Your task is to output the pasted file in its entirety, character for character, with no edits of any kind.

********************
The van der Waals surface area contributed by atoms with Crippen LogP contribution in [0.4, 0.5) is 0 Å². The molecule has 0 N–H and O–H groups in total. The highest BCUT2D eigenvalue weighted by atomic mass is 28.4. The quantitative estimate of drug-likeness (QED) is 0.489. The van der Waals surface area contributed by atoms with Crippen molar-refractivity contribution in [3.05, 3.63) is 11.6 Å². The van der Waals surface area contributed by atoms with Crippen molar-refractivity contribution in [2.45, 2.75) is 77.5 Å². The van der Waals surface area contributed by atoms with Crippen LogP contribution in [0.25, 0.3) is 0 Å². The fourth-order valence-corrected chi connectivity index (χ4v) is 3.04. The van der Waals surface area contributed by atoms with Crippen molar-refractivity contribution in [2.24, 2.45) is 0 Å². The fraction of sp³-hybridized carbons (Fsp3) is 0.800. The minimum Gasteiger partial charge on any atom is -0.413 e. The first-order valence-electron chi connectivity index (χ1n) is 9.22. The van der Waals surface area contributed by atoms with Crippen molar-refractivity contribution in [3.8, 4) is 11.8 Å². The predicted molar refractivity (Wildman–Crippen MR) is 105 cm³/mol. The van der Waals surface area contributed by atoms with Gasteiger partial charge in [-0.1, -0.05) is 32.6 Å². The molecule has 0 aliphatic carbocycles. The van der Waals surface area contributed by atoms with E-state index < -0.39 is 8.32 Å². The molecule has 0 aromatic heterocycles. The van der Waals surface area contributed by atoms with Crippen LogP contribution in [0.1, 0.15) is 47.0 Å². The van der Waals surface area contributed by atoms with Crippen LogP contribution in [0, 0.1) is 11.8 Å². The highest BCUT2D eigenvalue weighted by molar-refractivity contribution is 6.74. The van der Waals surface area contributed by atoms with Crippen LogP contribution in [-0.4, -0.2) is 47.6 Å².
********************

The van der Waals surface area contributed by atoms with Crippen LogP contribution in [0.4, 0.5) is 0 Å². The molecule has 0 N–H and O–H groups in total. The highest BCUT2D eigenvalue weighted by atomic mass is 28.4. The quantitative estimate of drug-likeness (QED) is 0.489. The van der Waals surface area contributed by atoms with Crippen molar-refractivity contribution in [3.05, 3.63) is 11.6 Å². The van der Waals surface area contributed by atoms with Crippen molar-refractivity contribution in [2.45, 2.75) is 77.5 Å². The van der Waals surface area contributed by atoms with Crippen LogP contribution in [0.25, 0.3) is 0 Å². The fourth-order valence-corrected chi connectivity index (χ4v) is 3.04. The van der Waals surface area contributed by atoms with Crippen molar-refractivity contribution in [2.24, 2.45) is 0 Å². The fraction of sp³-hybridized carbons (Fsp3) is 0.800. The minimum Gasteiger partial charge on any atom is -0.413 e. The first-order valence-electron chi connectivity index (χ1n) is 9.22. The van der Waals surface area contributed by atoms with Crippen molar-refractivity contribution in [3.8, 4) is 11.8 Å². The predicted molar refractivity (Wildman–Crippen MR) is 105 cm³/mol. The van der Waals surface area contributed by atoms with Gasteiger partial charge in [-0.1, -0.05) is 32.6 Å². The molecule has 0 aliphatic carbocycles. The van der Waals surface area contributed by atoms with E-state index < -0.39 is 8.32 Å². The molecule has 0 aromatic heterocycles. The van der Waals surface area contributed by atoms with Crippen LogP contribution in [0.1, 0.15) is 47.0 Å². The van der Waals surface area contributed by atoms with Crippen LogP contribution in [0, 0.1) is 11.8 Å². The highest BCUT2D eigenvalue weighted by molar-refractivity contribution is 6.74. The van der Waals surface area contributed by atoms with Crippen LogP contribution in [-0.4, -0.2) is 47.6 Å².